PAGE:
Would you like a spoonful of my dessert?
Desserts in England? Are you sure? Mais que oui, et des meilleurs. (Of course and some of the best) The challenge was launched by both Sam and JamFaced when they decided to organize What is for Pud?, in other words make an English dessert and show it off on St George’s Day.
How to achieve this? So many possibilities, yet I feel stuck to one single idea. I could say that because P. is Irish, hence his mum and grand-mother have a British heritage, I might be in good hands. But no, I am told the entry has to be fully English. No Irish, Scottish or Welsh. And I own no English cuisine cookbooks! All I have is memories and experience of English desserts from my times and visits to England. And it all started when I was 12 on my first trip alone to England, when I ate my first crumble.
When I was 12, I went to England for the first time. And what a discovery that was. I remember walking in Heathrow airport with my name tag around my neck, following the air hostess as she would accompany any young travellers travelling alone. I was so scared but was not showing it! Heathrow was such a huge place. I was on my way to stay with my brother’s pen friend (since my brother did not want to go, I did). My first time on a plane. My first time travelling outside France alone. My first time homesick, and I still remember my pen friend Liz asking me “Betty, tou as la mal dou pais?” (tu as le mal du pays, are you homesick?, and yes people called my Betty then). And my first time speaking a language which sounded as if the people speaking it were swallowing every two syllabes down their throat. All I could hear was a mumble with an emphasis placed on every two syllabes. I had learned English at school but that language I was hearing was something totally new to me.
I got the full first English experience: I discovered London with its bridge and tower, driving on the left, people really queueing and getting in lines to do anything, and I saw punks for the first time. In shop windows, I could see mugs everywhere with Charles and Di drawn on them, I drank my first cup of tea (terrible for me with milk and honey as I both hated those then), I discovered Branston pickles and sweet salad dressings, I ate my first jacket potatoes with prawns and Island Sauce in pubs (and boy, I loved those) and I discovered crumbles!
Of the many trips taken to England, between the first time at 12 when I stayed with the Reeces in Reading, to my early 20s when I spent summers in Bournemouth, Porthcawl, and Workington working as a language class assistant, to today when I go to London for leisure to visit all my expat or Rosbif friends, crumbles remain a highlight of my trips. I still remember every single crumble eaten at my various host families. Mrs Reece’s was great and simple: apple but Paul’s mum’s was to die for: rhubarb and strawberries with homemade custard (Birds , non merci, no thank you very much!) or cream. We had crumble every night as I special requested them!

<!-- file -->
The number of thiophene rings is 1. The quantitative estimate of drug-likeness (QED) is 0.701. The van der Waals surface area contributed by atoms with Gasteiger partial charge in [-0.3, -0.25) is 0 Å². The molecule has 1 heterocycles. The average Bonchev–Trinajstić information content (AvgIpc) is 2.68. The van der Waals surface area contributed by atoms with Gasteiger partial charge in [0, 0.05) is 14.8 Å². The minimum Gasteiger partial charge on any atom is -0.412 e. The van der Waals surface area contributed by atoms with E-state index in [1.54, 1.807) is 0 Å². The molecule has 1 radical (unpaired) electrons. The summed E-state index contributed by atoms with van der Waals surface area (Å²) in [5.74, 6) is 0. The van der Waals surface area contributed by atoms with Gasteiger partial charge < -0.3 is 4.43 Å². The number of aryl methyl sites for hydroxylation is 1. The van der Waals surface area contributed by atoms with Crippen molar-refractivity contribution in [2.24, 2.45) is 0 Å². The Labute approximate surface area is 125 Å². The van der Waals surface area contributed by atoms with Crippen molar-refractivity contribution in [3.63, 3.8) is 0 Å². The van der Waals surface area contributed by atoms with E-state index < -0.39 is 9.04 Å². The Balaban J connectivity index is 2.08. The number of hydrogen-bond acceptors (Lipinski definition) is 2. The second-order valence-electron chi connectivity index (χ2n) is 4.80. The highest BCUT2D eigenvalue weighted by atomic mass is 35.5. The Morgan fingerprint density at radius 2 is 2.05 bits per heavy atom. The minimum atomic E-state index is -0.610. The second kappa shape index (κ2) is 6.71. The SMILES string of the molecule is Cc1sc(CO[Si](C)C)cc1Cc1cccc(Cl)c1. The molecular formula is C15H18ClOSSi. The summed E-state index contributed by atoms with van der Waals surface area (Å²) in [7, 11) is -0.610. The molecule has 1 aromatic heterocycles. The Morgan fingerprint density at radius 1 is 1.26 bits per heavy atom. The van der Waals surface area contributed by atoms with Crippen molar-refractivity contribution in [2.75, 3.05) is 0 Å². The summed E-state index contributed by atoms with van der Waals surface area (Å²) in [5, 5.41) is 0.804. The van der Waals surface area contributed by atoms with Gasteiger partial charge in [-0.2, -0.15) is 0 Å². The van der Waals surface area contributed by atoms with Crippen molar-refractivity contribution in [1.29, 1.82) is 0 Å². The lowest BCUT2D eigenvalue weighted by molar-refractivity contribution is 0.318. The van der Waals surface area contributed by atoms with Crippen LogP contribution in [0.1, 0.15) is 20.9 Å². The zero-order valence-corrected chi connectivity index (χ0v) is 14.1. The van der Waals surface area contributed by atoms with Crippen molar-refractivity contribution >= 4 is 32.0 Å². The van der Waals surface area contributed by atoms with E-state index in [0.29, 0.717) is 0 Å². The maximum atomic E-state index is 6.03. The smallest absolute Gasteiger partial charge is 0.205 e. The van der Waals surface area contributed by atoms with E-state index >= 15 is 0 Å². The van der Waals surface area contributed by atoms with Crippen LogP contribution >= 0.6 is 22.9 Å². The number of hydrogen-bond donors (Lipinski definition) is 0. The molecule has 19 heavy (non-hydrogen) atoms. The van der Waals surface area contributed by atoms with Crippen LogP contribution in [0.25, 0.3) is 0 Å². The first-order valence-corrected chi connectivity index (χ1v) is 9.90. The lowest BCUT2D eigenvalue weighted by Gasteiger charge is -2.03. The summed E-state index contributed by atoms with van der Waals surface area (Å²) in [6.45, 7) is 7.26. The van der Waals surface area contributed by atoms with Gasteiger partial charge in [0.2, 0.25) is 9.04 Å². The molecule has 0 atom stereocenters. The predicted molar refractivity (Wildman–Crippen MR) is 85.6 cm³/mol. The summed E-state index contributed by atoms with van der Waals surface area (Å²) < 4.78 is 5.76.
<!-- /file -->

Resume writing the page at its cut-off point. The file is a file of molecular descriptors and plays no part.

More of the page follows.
And so in 1981, when I returned from my first trip to England, I came home as a very happy young girl that had just discovered a new eating world: I was also determined to share it and decided that I would make crumbles for my parents and my brother. Since then, crumbles have stayed a favorite dessert of mine.
Is the name of a simple topping spread instead of pastry on fruit pies with no bottom crust. A crumble can be compared to a sweet pastry with no water. Usually the ingredients are sugar, butter, flour and some spices if used, but today, there are many variations. However the process stays the same: the butter is cut in the dry ingredients and mixed gently, hence the crumbly texture once cooked, giving the name to the dish. In Germany, Streusel comes close to the texture of a crumble, hence the idea that crumbles inspired the creation of Streusel (less flour however comparatively).
I know I am not making a very original dessert here. I am sure e.v.e.r.y.o.n.e knows crumbles, or has made one. But I simply have a very strong emotional attachment to crumbles as they bring back tons of fantastic memories of my many times spent in England. If you need an easy every day dessert, this has to be one.
For my crumbles, I usually use fruits rouges such as strawberries, cherries, any red berries, or rhubarb or plums.
While growing up, we had tons of red berries bushes, plums trees and rhubarb in the garden, so I had a lot of practice making crumbles for family dinners. Then I like to add nuts to the more traditional flour + sugar + butter association. A nutty crumble with tons of colours and zest!
- 14 oz fresh strawberries (or 4 medium sized plums)
- 1 oz (1/4 cup) whole almonds
- 1 oz (1/4 cup) unsalted pistachios
- 3 oz minus 1tsp cold butter + butter for molds
- 2 oz (1/4 cup) raw coarse Cane sugar + more to sprinkle on fruit
- 2 oz (1/4 cup) flour
- Preheat your oven at 400 F (200 C).
- Wash the strawberries and slice them.
- Place them in greased molds and sprinkle sugar on top.
- Chop coarsely the pistachios and almonds.